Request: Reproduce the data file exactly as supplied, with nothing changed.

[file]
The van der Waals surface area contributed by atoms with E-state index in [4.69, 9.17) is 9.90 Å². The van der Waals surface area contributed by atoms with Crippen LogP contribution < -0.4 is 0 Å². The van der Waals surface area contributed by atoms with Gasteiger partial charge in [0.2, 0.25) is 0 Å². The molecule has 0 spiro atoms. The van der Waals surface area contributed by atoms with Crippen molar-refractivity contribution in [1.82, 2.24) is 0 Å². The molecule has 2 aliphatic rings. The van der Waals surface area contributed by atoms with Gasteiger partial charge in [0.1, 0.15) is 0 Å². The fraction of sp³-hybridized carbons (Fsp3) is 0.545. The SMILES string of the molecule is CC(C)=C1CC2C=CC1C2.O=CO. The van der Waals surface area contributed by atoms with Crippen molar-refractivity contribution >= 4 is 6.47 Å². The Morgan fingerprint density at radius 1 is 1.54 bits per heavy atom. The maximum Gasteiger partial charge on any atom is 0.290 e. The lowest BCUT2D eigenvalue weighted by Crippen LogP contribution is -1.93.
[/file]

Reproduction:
The van der Waals surface area contributed by atoms with E-state index in [4.69, 9.17) is 9.90 Å². The van der Waals surface area contributed by atoms with Crippen LogP contribution < -0.4 is 0 Å². The van der Waals surface area contributed by atoms with Gasteiger partial charge in [0.2, 0.25) is 0 Å². The molecule has 0 spiro atoms. The van der Waals surface area contributed by atoms with Crippen molar-refractivity contribution in [1.82, 2.24) is 0 Å². The molecule has 2 aliphatic rings. The van der Waals surface area contributed by atoms with Gasteiger partial charge in [0.1, 0.15) is 0 Å². The fraction of sp³-hybridized carbons (Fsp3) is 0.545. The SMILES string of the molecule is CC(C)=C1CC2C=CC1C2.O=CO. The van der Waals surface area contributed by atoms with Crippen molar-refractivity contribution >= 4 is 6.47 Å². The Morgan fingerprint density at radius 1 is 1.54 bits per heavy atom. The maximum Gasteiger partial charge on any atom is 0.290 e. The lowest BCUT2D eigenvalue weighted by Crippen LogP contribution is -1.93.